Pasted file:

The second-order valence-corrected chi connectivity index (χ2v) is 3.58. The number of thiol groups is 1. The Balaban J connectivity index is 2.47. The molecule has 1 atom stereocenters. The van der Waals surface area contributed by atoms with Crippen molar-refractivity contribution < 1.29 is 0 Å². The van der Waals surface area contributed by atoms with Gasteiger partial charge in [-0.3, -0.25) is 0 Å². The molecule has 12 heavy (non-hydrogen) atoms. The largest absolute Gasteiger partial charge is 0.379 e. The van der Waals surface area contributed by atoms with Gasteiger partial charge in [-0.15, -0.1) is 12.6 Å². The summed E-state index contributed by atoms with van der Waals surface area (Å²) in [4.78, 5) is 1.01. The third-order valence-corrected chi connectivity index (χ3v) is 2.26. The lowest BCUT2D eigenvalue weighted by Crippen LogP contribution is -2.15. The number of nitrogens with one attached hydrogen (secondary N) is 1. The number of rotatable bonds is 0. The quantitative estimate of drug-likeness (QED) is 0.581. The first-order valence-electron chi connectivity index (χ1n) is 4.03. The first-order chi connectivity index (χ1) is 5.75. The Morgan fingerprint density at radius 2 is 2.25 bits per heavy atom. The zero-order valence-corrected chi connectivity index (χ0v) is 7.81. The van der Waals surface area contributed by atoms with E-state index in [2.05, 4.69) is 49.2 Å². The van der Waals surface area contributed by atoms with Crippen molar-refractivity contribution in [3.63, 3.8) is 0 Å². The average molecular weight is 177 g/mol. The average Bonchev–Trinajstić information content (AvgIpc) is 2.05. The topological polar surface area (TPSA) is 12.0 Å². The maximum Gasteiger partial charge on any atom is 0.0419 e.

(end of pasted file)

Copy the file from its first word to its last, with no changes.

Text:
The second-order valence-corrected chi connectivity index (χ2v) is 3.58. The number of thiol groups is 1. The Balaban J connectivity index is 2.47. The molecule has 1 atom stereocenters. The van der Waals surface area contributed by atoms with Crippen molar-refractivity contribution < 1.29 is 0 Å². The van der Waals surface area contributed by atoms with Gasteiger partial charge in [-0.3, -0.25) is 0 Å². The molecule has 12 heavy (non-hydrogen) atoms. The largest absolute Gasteiger partial charge is 0.379 e. The van der Waals surface area contributed by atoms with Gasteiger partial charge in [-0.15, -0.1) is 12.6 Å². The summed E-state index contributed by atoms with van der Waals surface area (Å²) in [4.78, 5) is 1.01. The third-order valence-corrected chi connectivity index (χ3v) is 2.26. The lowest BCUT2D eigenvalue weighted by Crippen LogP contribution is -2.15. The number of nitrogens with one attached hydrogen (secondary N) is 1. The number of rotatable bonds is 0. The quantitative estimate of drug-likeness (QED) is 0.581. The first-order valence-electron chi connectivity index (χ1n) is 4.03. The first-order chi connectivity index (χ1) is 5.75. The Morgan fingerprint density at radius 2 is 2.25 bits per heavy atom. The zero-order valence-corrected chi connectivity index (χ0v) is 7.81. The van der Waals surface area contributed by atoms with E-state index in [2.05, 4.69) is 49.2 Å². The van der Waals surface area contributed by atoms with Crippen molar-refractivity contribution in [3.63, 3.8) is 0 Å². The average molecular weight is 177 g/mol. The average Bonchev–Trinajstić information content (AvgIpc) is 2.05. The topological polar surface area (TPSA) is 12.0 Å². The maximum Gasteiger partial charge on any atom is 0.0419 e.